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Does “use it or lose it” apply to foreign languages? Posted by on Jun 18, 2014 in Language Learning

Did you grow up in a bilingual household without ever really learning the second language? Maybe your parents spoke to you in another language while you were little, but you switched over to English at some point and never looked back. You probably think you have absolutely no memory of that language now, and maybe you resent your family a little bit for not forcing you to learn it. But fear not! It turns out that language may be hiding somewhere in your brain. So, when it comes to learning languages, is it true that “if you don’t use it, you lose it?” 

According to psychologists from the University of Bristol, that language is still engraved in your brain. For the study, the psychologists recruited native English speakers who had learned some Hindi of Zulu while living abroad as children. The study focused on those two languages in particular as they feature a number of phonemes, or the smallest sounds in a language, not found in English. The volunteers completed a vocabulary test in Hindi or Zulu to determine if they recalled any words or phrases in the language. They were then asked to distinguish between pairs of phonemes in their neglected languages. The results indicated that while the volunteers had no recollection of the vocabulary words, they were quickly able to relearn and identify phonemes in their “forgotten” language.

What does this mean for you, dear learner? According to the study’s authors, early exposure to a language can leave traces in our memories even after decades of neglect and disuse. In other words, if your parents exposed you to a language as a child, they left a lasting impression. So, even though you may not have used it in many, many years, you certainly haven’t lost it entirely.

While I haven’t read any studies about resurrecting a language learned later on, such as taking four years of high school Spanish, but I suspect the effect is similar. The earlier exposure leaves bits and pieces of the language embedded in your mind, to be dug up and cleaned off later on if one so chooses. Have you tried to re-learn a language many years later? Did you find any pieces of the language coming back to you more easily or quickly than you expected?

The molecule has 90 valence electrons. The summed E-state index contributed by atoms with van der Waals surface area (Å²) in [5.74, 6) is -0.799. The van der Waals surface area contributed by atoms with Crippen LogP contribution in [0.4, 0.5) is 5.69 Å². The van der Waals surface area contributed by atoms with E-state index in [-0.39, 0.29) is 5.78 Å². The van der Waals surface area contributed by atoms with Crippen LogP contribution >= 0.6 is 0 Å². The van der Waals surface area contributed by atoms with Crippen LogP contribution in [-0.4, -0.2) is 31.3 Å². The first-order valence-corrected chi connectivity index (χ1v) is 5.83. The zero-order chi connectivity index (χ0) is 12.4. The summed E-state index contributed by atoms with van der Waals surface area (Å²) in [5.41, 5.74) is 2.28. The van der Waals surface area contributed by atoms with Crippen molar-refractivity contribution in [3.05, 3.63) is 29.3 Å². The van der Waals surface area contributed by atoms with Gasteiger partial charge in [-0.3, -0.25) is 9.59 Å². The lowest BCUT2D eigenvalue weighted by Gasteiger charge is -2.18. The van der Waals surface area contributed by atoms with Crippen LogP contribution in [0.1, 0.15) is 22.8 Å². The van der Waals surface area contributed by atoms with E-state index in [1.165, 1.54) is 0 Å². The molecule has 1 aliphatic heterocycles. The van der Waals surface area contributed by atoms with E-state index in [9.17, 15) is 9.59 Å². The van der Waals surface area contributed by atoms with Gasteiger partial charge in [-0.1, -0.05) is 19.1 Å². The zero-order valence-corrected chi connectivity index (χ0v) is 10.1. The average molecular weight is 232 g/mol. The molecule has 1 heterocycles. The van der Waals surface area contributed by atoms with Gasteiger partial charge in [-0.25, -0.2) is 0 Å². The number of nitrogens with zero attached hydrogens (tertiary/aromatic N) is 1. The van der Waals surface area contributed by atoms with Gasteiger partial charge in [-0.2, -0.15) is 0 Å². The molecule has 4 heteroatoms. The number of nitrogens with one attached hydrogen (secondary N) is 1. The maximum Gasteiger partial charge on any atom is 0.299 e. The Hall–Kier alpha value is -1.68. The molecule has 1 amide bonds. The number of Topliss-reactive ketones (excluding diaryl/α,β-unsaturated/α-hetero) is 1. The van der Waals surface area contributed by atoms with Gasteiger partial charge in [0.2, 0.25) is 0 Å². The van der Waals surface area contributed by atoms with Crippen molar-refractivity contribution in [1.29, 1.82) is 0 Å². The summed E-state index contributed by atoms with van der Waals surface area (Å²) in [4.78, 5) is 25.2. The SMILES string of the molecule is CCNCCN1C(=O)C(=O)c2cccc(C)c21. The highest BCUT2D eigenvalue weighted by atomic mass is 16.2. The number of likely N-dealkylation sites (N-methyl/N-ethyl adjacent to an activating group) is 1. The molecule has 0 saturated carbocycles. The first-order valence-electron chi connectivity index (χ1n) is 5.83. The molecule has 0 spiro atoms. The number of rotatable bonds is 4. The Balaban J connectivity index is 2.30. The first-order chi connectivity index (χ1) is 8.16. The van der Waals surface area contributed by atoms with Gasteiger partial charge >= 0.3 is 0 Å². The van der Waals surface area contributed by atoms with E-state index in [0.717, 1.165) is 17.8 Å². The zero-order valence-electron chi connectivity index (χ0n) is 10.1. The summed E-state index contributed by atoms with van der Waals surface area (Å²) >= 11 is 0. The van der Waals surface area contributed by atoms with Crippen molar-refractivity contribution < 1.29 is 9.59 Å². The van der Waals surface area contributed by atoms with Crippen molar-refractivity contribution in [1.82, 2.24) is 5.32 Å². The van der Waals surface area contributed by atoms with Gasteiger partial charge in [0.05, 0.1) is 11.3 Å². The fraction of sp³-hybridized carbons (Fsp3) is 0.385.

If you haven’t tried, and you’re ready to bring your long lost second language back to life, we can help! Sign up for the free trial of Transparent Language Online and dive back in to any of the 100+ languages offered!

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About the Author: meaghan

Meaghan is the Marketing Communications Manager at Transparent Language.


Comments:

  1. Diego:

    Great article! I think I witnessed this phenomenon with my mother. We live in Argentina, but my grandmother (my mom’s mother) was Italian and my mother grew up speaking more (a dialect of) Italian than Spanish. However, once she started going to school she gradually lost her Italian. Nowadays she can’t speak a work, although she used to understand my grandmother pretty well when she spoke in Italian. That’s the background, so now to the phenomenon. I once told my mother something about a jeep. The sound for “j” in English is absent in Spanish, so in Argentina we tend to replace it with “sh” as in “shoe” or “s” as in “pleasure”. So I told my mother something about a “sheep” (nothing to do with the word sheep in English) and she asked ‘What is a “sheep”? I was really puzzled because, although it is an English loanword, it’s a fairly ordinary word in Spanish. I just couldn’t figure out why my mother wouldn’t understand me!! So I explained the meaning to her and she said “Oh, you mean a ‘jeep'”, using the correct English pronunciation of this letter ‘j’. I then figured out that there is the phonemic distinction in Italian between “j” (“ge, gi” in Italian) and “sh” (“sce, sci” in Italian). For her these sounds were totally different, but for me they were quite interchangable. Pretty awesome!! Don’t you think?

    • meaghan:

      @Diego It’s so fascinating how a language can be embedded in our minds without us really realizing it! Thanks for sharing. 🙂

  2. margaret nahmias:

    I am living proof that it work later in life. I stopped learning Spanish in 2002 after leaving high school, and did not pick up again until 2009. I remember what I have learned without much struggle.

  3. Emily:

    I heard that if you get to Advanced Low on the ACTFL Proficiency Scale, you never really lose the language ability, much like riding a bike.

  4. Amanda: